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The Time of Your Life

From a technological perspective, when would you have liked to have been born?

As I alluded to last month, even though hydraulic technology as we know it today has been around for about 100 years, the greatest growth occurred following WWII. Many of today’s fluid power manufacturers—and Hydraulics & Pneumatics—were founded during this time. These people were true pioneers of our industry, and it would’ve been quite an adventure to witness all this innovation.

To expand on this idea, if you could have been born at any time in history, when would that be? This was a topic of discussion with a younger colleague. I said 1900 would’ve been a good year. Being born then, I would’ve witnessed the birth of aviation, the dawn of automobiles, and been a young man during the boom of the 1920s.

Life in the early part of the 20th Century was without radio and television. If you had lived in the country—as most people did back then—there was a good chance you wouldn’t have had a telephone and maybe not even electricity. Imagine all that change happening in your lifetime. Movies would’ve graduated from silent to sound and, eventually, to color.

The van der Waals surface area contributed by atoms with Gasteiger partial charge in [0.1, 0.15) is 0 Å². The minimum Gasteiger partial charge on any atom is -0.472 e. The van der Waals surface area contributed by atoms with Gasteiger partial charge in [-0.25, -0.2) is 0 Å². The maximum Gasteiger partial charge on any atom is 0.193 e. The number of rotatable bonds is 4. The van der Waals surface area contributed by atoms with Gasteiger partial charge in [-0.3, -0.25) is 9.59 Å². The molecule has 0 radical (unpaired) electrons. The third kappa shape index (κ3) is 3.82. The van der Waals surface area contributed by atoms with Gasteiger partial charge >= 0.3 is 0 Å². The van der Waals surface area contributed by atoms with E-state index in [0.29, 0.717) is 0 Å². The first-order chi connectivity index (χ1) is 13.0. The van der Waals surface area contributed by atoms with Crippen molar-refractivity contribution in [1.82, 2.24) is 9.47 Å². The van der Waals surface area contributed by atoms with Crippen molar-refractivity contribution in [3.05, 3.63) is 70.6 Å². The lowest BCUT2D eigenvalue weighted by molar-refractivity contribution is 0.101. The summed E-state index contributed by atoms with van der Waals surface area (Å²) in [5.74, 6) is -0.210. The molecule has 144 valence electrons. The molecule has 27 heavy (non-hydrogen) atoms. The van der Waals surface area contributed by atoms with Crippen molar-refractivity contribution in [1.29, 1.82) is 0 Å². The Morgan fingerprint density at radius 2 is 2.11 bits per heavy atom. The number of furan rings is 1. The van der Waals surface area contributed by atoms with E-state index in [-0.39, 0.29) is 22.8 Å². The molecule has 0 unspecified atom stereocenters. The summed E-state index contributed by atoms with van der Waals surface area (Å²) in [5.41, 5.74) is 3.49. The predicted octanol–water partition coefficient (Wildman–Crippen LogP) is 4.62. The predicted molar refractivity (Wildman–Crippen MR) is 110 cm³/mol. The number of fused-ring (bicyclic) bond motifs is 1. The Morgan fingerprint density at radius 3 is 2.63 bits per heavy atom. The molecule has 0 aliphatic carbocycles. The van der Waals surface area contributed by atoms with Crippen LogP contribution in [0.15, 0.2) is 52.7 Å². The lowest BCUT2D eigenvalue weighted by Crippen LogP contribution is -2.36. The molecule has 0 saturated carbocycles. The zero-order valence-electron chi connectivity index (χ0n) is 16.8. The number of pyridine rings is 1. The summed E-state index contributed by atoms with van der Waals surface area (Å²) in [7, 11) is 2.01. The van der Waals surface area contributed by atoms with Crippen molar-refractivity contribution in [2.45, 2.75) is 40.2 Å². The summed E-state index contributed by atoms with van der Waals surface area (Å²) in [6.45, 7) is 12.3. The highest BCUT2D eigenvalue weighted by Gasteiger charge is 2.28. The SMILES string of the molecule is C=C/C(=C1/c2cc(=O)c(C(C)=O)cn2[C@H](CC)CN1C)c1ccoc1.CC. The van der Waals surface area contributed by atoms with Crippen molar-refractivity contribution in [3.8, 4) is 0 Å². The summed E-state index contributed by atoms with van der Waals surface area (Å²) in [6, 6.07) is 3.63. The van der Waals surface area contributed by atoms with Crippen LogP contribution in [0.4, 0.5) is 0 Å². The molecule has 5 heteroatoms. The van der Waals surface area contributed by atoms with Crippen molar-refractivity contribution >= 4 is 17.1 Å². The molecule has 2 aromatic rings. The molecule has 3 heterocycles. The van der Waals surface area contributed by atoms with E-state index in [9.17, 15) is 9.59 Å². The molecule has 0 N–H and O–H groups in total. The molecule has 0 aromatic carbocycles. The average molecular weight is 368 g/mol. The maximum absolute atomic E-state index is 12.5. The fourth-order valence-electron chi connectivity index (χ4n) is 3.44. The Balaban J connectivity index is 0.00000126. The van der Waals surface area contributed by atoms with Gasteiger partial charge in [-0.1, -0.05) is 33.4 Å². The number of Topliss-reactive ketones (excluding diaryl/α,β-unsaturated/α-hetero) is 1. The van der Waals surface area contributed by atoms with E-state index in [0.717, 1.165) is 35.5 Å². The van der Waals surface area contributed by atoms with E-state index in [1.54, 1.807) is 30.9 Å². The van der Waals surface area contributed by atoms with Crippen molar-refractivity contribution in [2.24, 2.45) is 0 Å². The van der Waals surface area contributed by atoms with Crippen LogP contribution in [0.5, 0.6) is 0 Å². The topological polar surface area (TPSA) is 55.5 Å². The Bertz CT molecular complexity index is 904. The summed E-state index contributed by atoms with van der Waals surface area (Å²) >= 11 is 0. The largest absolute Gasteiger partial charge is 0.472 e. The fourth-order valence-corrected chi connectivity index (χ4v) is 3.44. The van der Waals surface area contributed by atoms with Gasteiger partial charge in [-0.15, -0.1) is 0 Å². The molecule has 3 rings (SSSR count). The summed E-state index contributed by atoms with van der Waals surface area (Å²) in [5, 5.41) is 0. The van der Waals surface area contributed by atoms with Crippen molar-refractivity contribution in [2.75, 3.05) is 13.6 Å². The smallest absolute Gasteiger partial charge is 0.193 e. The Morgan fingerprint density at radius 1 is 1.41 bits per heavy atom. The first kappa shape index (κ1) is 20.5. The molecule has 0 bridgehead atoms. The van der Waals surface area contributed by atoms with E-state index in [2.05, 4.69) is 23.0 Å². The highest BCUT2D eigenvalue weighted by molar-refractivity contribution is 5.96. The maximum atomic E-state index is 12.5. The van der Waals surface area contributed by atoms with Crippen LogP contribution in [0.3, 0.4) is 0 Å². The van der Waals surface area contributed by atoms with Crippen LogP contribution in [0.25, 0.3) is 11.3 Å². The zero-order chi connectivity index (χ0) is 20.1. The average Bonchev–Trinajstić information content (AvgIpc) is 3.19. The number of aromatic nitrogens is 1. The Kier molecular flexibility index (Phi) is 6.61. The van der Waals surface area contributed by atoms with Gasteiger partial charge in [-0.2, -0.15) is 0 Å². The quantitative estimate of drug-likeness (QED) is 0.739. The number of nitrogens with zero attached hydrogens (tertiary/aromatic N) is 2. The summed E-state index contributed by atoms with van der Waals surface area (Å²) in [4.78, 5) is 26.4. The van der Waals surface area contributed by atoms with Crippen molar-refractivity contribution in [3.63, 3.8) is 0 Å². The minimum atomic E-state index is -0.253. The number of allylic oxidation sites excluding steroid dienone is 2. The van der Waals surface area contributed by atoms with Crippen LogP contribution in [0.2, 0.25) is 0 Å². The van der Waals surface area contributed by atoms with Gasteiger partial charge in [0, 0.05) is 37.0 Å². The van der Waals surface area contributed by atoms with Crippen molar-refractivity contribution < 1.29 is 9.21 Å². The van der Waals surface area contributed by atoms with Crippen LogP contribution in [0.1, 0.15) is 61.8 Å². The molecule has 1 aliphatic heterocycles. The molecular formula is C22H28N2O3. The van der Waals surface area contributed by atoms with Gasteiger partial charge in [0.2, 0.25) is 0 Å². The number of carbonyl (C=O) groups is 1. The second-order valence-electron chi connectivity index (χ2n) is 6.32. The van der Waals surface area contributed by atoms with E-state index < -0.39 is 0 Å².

By the time I reached the age I am now, only the largest organizations would’ve had computers. These machines were the size of a small garage, yet able to perform only the most basic functions at a snail’s pace. But they helped put Alan Shepard into space and John Glenn into orbit—quite a far cry from what I would’ve seen as a child.

Of course, I asked my colleague when she would’ve liked to have been born. Her reply startled me, primarily because her perceptions are so different from mine. Her world is all about smartphones, social media, and different types of messaging, so she thinks it would’ve been fascinating to have been born when I was, in the mid-1950s.

She found it hard to imagine going through high school with no digital technology. Our text messaging was writing notes on little pieces of paper and passing them through class. Our internet was libraries, encyclopedias, and directories. Long-distance telephone calls were for special occasions because they were so expensive. Writing letters took days for a response instead of seconds.

Imaging was done with film, where you had to wait about a week to see your results. Video was also done on film, and usually without sound. You could record sound on a magnetic tape, but only broadcasting stations could afford the expensive machines that could record audio and video on tape. Audio-video finally came to the masses in the early 1980s. Not too long after that came cell phones.

These analog cell phones would still be almost unrecognizable to my young colleague. Later cell phones could handle text messaging, while web browsing and early social media were reserved for personal computers. This all changed when the two technologies became almost inseparable.

Now we’re seeing much of this technology working its way into fluid power systems. And I can’t help but think how future generations will marvel at how primitive it all is.

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